Karen Koehler, known by her adversaries as the “Velvet Hammer,” is a trial lawyer with Stritmatter Kessler Whelan Coluccio, an Adjunct Professor at the University of Washington Law School, a prolific writer and a guest columnist here. What follows is her insightful trial report on her cross-examination of a defense vocational expert:
Oh Blast It! You do the math. I wake up at 7:45. Court starts at 9:00 and on an average day it takes me a little over an hour to make the drive, park, wait in the security line, and run up the seven flights of stairs. And that doesn’t include feeding the dog and letting her do her business.
I jump out of bed, pull the covers back up and prop the pillows (yes, even in times of emergency, I will make the bed). Throw on black uniform hanging on door knob. Put in contacts. Shake out hair. Slap onto my face a few dashes of this and that. Feed the dog. Rinse raspberries that I’ll eat in the car. Make bagel for lunch plus nuts. Run back to say goodbye to my daughter still living at home. Ask her to take the dog out. Hop into car. It is 8:03.
Traffic is medium heavy until I get to the freeway then stop and go. Typical. I reach for the raspberries. Forgot them. Darn. (I eventually make it to court eight minutes late, but the judge is a few minutes behind so whew.).
The opposing vocational rehabilitation counselor is first up this morning. I talk to my partner as I drive in. “How are you going to cross him?” “I’m going to engage him.” “Oh, you’re going to wing it.” “No, I’m going to engage him.” “Oh, you’re going to wing it.” “Nooooo, I’m going to engage him.” “What’s the difference?” “There’s a big difference.”
My good friend Bill Bailey and I teach UW law students trial advocacy. The governing professor gives a lecture. Then in clinic, Bill and I do things (usually) completely the opposite. This gets us into trouble but apparently not enough to get us fired. To cross an expert, the students are instructed by the governing professor to prepare a great outline and only ask leading questions. Here’s what I say. The art of asking leading questions and grilling experts was developed centuries ago. Times were different back then. The law was actually considered to be a noble profession. Now lawyers are viewed one step above or below used car salespeople, depending upon who is doing the poll. If you ask leading questions because you only want the jury to focus on what you are saying, it may backfire – because anything that comes out of your mouth will be viewed with suspicion. If you shut down an expert and don’t let them explain – it looks like you are hiding important things from the jury or trying to twist the expert’s words.
Cross can be high drama in trial. Pre-scripted, detail oriented questions are approaches that work for many lawyers. I just don’t feel that it works well, for me. I like being in the moment. I like hand to hand combat. I like the thrill of moving toward an outcome without worrying about whether I am walking a path correctly in the process. I like locking eyes. I like being Tom Cruise to their Jack Nicholson (A Few Good Men’s trial scene – one of my absolute favorites). I like them not knowing where I’m coming from. Or going.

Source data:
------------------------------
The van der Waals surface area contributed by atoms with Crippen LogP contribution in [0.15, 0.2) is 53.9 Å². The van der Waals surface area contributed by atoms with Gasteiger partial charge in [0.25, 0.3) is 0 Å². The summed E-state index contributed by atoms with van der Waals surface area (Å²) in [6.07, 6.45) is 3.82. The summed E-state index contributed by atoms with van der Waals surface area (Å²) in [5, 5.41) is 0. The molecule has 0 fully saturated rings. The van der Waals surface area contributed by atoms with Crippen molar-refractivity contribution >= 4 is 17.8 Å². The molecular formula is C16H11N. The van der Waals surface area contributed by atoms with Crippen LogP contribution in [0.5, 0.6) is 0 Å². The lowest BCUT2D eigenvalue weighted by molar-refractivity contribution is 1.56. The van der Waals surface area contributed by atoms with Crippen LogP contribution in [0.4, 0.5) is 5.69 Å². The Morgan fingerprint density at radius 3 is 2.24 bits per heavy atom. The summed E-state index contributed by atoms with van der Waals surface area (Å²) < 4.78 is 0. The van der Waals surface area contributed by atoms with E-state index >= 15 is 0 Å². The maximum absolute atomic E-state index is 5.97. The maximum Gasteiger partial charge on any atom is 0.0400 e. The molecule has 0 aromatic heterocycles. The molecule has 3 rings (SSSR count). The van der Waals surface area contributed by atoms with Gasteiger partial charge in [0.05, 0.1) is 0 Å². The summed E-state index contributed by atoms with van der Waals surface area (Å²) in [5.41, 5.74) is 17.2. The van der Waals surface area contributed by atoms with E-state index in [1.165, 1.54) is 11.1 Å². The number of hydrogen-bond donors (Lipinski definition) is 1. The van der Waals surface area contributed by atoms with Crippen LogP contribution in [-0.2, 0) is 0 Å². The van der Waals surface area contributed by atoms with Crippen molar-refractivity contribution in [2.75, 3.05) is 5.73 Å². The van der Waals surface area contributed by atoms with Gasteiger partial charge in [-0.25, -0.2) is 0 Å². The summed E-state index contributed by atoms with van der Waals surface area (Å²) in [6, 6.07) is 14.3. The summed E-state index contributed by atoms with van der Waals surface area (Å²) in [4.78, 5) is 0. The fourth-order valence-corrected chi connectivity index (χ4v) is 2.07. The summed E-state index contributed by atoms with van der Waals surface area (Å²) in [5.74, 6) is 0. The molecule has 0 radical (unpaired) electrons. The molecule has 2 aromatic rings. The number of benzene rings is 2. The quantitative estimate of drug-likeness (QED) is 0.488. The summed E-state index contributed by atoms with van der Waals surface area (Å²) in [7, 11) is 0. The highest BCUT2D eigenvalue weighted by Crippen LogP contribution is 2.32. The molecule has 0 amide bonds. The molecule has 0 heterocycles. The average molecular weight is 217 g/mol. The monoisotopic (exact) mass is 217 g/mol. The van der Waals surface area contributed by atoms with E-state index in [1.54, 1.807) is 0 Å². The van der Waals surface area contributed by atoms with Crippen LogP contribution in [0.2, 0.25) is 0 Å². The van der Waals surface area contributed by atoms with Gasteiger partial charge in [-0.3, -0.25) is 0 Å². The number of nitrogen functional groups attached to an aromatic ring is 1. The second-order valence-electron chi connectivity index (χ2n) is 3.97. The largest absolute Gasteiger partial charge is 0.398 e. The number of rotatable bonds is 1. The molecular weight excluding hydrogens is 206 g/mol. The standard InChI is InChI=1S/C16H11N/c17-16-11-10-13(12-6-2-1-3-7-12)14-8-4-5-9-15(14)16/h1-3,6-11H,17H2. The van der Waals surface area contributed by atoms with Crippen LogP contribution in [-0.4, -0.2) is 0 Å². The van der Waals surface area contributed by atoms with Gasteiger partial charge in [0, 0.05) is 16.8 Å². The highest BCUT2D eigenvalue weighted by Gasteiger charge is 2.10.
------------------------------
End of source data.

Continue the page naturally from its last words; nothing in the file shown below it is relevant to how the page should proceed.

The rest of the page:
I develop my outline of the defense vocational expert during direct:
• Aptitude tests ≠ neuropsych tests
• Tests ≠ real life
Now comes the fun part. En garde!
I won’t recount all of it, but here are the two things that tickle me the hardest. First, I ask him a simple question – what is he being paid on this case. He doesn’t know. He can’t guess. He can’t estimate. You know, if he had just given a ballpark amount on this case, I would have left him alone. But he wants to play dumb. So I want to show the jury just how dumb dumb can be. (Pretty dumb).
Second, I want him to get off his throne. I ask him to write out T’s injuries on the paper board. He doesn’t want to. He’s not a medical doctor. Surely since you read the ten thousand pages of documents (he waved them around to the jury during direct), you can list us the conditions. He whines. The judge tells him he can use his notes. Nope, still doesn’t want to. Opposing counsel makes an objection that he’s not a medical doctor (well I’m glad that’s straight). I ask isn’t it important for him to know the conditions of the person he is evaluating. Still don’t wanna. I’m Zorro. Slicing his clothes, nicking him here and there. Eventually the opposing vocational expert heaves himself out of his chair. He manages to outwardly conceal his anger (but I can feel it). And this is what he writes:
He quickly sits back down. Hahaha. Not exactly right. Instead of grilling him on each item, I just pick one. Number 4. What parts of her body were causing pain or physical complaints. What do you think – does he have a ready answer. Is he sharp and right on point. Uh that would be no. My little rapier is placed against a tender part. I can insert it and be done with it. But I don’t. Because I want the jury to finish the deed.
Time to go over instructions and a few motions. I’ve gotten an email. My mom is in the hospital. I won’t violate HIPAA but I can say this. If your mother is 77 and Chinese and won’t do anything unless she first consults with a pendulum (in this case a polished rock on a silver chain). And if she won’t take western medicine and relies upon supplements that come in a green box and are written in Chinese. And she can’t read Chinese. Then you know what my family is dealing with.
Drive to the hospital. Two of my daughters, my daughter’s boyfriend, my sister and brother are there. My mom is feeling better. She asks, ” How’s trial going?” “Fine.” “Are you winging it?” “What?” “Well, you came into the case just before trial – so are you winging it?” I respond with something about being a quick study and that my style is to engage. She looks at me and says, “Yeah, you’re winging it.”
Karen Koehler | SKWC
200 2nd Ave West
Seattle, WA 98119